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Christianity, an obscure and distant view. Had Tacitus known more of Christianity, of its precepts, duties, constitution or design, however he had discredited the story, he would have respected the principle. He would have described the religion differently, though he had rejected it. It has been very satisfactorily shown, that the “superstition” of the Christians consisted in worshiping a person unknown to the Roman calendar; and that the “perniciousness” with which they were reproached, was nothing else but their opposition to the established polytheism, and this view of the matter was just such a one as might be expected to occur to a mind, which held the sect in too much contempt to concern itself about the grounds and reasons of their conduct.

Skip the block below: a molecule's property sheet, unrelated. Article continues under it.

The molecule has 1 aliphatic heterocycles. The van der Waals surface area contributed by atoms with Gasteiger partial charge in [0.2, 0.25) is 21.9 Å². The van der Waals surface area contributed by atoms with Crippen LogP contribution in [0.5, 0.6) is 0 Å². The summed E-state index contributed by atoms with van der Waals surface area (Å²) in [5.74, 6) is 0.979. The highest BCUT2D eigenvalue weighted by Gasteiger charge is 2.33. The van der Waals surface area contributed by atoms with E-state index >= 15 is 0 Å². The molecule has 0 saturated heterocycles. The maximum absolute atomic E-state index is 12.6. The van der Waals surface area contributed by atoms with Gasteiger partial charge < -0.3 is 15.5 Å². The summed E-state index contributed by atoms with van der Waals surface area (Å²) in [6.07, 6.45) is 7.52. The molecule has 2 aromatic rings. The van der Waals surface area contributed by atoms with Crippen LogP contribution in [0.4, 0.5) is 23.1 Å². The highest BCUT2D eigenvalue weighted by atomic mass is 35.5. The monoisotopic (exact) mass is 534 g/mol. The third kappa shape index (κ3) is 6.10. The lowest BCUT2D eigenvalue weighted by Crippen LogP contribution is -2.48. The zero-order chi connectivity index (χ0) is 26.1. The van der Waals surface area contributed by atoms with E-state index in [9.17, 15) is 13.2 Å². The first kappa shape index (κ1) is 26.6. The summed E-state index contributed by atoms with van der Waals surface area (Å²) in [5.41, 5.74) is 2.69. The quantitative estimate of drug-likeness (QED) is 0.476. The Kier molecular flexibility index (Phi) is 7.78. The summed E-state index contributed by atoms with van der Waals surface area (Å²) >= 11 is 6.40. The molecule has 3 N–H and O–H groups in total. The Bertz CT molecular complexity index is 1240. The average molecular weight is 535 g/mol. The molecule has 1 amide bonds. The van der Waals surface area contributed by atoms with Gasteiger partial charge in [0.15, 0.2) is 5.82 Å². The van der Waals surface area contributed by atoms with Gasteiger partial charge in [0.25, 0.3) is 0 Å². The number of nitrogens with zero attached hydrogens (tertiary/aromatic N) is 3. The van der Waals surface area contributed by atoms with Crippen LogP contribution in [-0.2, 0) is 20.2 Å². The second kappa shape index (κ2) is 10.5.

Secondly: We may from hence remark, how little reliance can be placed upon the most acute judgments, in subjects which they are pleased to despise; and which, of course, they from the first considered as unworthy to be inquired into. Had not Christianity survived to tell its own story, it must have gone down to posterity as a “pernicious superstition;" and that upon the credit of Tacitus's account, much, I doubt not, strengthened by the name of the writer, and the reputation of his sagacity.
Thirdly: That this contempt prior to examination is an intellectual vice from which the greatest faculties of mind are not free. I know not, indeed, whether men of the greatest faculties of mind are not the most subject to it. Such men feel themselves seated upon an eminence. Looking down from their height upon the follies of mankind, they behold contending tenets wasting their idle strength upon one another, with the common disdain of the absurdity of them all. This habit of thought, however comfortable to the